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A Writer On Writing: Short Story Competition Advice

Sally Jenkins brings sound advice from successful short story writer Ian Pattison.

Iain Pattison is a successful short story writer, frequent competition judge and a writing tutor.

He has kindly agreed to share some of his wisdom with us . He is pleading for more humour and less heartbreak in your competition entries:

You know, sometimes I think judging short story competitions should come with a health warning. Not that itís dangerous Ė well, not if you can run fast enough from those who havenít won Ė but more because of the awful things it can do to your state of mind.

Itís always the same. Each time a big envelope of entries drops through my letter box I grin insanely knowing Iím in for a reading feast. But then, moments later, I remember that 95% of them will be stories of angst, despair, betrayal, abuse, regret, anger and disappointment and I gulp and wonder if my poor ragged nerves will stand the trauma.

Itís not that Iím a delicate flower or have a soulful, artistic disposition (I make Frankie Boyle look like Pollyanna on a particularly upbeat day), itís just that no one can take hour after hour, page after page, tale after tale of gloom, doom, depravity and darkness without it leaving them so down in the dumps it would take a JCB to effect a rescue.

In some larger comps the pile of entries stand four feet high Ė thatís a tower of tears, a soaring spire of sorrow, a mountain with pique at the top! And the only thing that gets me through the relentless emotional pounding is the rare treasured tale that provides a chuckle.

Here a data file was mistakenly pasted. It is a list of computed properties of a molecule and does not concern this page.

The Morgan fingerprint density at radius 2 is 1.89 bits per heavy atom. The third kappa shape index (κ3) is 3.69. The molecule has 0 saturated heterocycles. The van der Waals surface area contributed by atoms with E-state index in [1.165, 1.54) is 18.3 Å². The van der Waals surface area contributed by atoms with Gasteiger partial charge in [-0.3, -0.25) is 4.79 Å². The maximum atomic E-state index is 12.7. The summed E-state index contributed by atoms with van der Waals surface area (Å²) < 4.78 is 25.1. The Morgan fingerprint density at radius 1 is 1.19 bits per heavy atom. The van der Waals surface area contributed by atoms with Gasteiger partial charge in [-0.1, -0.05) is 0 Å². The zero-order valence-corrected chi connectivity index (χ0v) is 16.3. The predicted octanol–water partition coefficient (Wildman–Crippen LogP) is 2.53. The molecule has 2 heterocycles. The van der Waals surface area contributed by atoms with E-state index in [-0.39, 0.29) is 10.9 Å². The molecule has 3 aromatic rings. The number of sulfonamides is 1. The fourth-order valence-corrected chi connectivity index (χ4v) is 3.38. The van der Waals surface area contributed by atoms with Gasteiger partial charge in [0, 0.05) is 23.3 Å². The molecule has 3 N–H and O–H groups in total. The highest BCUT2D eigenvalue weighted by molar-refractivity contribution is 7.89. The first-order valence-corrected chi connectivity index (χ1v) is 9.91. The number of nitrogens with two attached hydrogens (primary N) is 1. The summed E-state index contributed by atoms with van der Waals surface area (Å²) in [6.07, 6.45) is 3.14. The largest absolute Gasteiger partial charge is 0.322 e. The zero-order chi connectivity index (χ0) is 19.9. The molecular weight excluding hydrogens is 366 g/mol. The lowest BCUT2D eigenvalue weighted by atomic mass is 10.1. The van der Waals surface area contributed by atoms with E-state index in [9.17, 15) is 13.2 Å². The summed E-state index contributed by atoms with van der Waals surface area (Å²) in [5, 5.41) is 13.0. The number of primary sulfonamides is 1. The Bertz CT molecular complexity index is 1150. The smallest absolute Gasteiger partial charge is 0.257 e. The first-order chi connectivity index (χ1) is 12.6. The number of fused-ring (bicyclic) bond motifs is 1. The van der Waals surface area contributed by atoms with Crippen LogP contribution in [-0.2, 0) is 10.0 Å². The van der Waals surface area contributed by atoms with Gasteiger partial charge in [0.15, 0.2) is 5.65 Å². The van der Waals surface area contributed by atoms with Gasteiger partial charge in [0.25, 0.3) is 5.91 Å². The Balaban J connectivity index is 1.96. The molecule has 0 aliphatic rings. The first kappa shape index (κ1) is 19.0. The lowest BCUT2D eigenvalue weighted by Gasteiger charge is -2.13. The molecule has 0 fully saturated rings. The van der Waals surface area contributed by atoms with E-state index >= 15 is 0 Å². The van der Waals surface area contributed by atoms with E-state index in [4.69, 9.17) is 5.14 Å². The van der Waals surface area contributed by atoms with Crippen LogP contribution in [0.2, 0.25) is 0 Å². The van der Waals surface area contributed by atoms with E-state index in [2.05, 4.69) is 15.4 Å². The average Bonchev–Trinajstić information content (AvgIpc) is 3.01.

For a few precious smile-filled minutes I escape the plight of characters being diagnosed with cancer, discovering their spouses are having affairs, fretting over putting elderly relatives into care homes or dealing with their drug/alcohol/Facebook addictions , and just have a good laugh. Bliss. Sheer bliss.

So it wonít come as a surprise that I always urge writers to go for humour if they want to stand out in comps. Funny stories donít have to be trite, lacking in compassion or silly. They can make the same telling points about how people behave, about the madness of modern life, and reveal real truths about the human condition Ė but do it with a few welcome giggles along the way.

Nor do they need to gag-packed or slapstick. Some of the funniest stories Iíve ever judged have been deadpan all the way through until springing an unexpected and ironic twist.
Other adjudicators feel the same Ė we all call for comedy. And if you take a look at my eBook Is That A Pun In Your Pocket? 21 Short Stories To Tickle Your Fancy youíll see that many of my satirical tales did indeed catch the eye of jaded judges.

http://www.amazon.co.uk/Pocket-Short-Stories-Tickle-ebook/dp/B00COKPPIG/ref=cm_cr_pr_pb_t/277-3275440-4785455

So please Ė more funnies. Itíll boost your chances, make judges love you, and mean that The Samaritans can lift the bar theyíve put on my overwrought phone calls!

Many thanks to Iain for his advice! And if you want to see how Iain injects humour into his own stories do take a look at Is That A Pun In Your Pocket? 21 Short Stories To Tickle Your Fancy. I particularly liked Iainís modernised version of A Christmas Carol and his take on Willy Wonkaís Chocolate Factory.

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